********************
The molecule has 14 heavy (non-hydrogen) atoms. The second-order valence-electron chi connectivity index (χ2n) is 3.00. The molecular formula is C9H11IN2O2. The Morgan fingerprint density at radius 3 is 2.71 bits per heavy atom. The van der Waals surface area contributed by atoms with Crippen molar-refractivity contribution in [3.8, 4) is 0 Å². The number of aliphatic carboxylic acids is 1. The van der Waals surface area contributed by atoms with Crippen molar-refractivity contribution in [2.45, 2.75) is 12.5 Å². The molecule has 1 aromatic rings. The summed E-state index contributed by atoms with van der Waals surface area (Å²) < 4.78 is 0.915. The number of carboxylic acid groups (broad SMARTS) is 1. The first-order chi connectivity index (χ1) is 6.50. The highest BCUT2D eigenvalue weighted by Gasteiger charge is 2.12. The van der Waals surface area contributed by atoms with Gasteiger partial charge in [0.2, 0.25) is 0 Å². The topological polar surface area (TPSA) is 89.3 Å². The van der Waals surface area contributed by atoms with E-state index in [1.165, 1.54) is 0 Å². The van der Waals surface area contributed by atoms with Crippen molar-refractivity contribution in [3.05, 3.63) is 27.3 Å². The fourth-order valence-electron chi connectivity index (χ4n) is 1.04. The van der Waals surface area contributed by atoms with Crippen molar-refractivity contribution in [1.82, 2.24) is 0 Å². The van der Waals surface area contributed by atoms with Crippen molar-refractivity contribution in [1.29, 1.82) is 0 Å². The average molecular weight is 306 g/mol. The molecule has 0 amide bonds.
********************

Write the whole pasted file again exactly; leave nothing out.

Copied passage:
The molecule has 14 heavy (non-hydrogen) atoms. The second-order valence-electron chi connectivity index (χ2n) is 3.00. The molecular formula is C9H11IN2O2. The Morgan fingerprint density at radius 3 is 2.71 bits per heavy atom. The van der Waals surface area contributed by atoms with Crippen molar-refractivity contribution in [3.8, 4) is 0 Å². The number of aliphatic carboxylic acids is 1. The van der Waals surface area contributed by atoms with Crippen molar-refractivity contribution in [2.45, 2.75) is 12.5 Å². The molecule has 1 aromatic rings. The summed E-state index contributed by atoms with van der Waals surface area (Å²) < 4.78 is 0.915. The number of carboxylic acid groups (broad SMARTS) is 1. The first-order chi connectivity index (χ1) is 6.50. The highest BCUT2D eigenvalue weighted by Gasteiger charge is 2.12. The van der Waals surface area contributed by atoms with Gasteiger partial charge in [0.2, 0.25) is 0 Å². The topological polar surface area (TPSA) is 89.3 Å². The van der Waals surface area contributed by atoms with E-state index in [1.165, 1.54) is 0 Å². The van der Waals surface area contributed by atoms with Crippen molar-refractivity contribution in [3.05, 3.63) is 27.3 Å². The fourth-order valence-electron chi connectivity index (χ4n) is 1.04. The van der Waals surface area contributed by atoms with Crippen molar-refractivity contribution in [1.82, 2.24) is 0 Å². The van der Waals surface area contributed by atoms with Crippen molar-refractivity contribution in [1.29, 1.82) is 0 Å². The average molecular weight is 306 g/mol. The molecule has 0 amide bonds.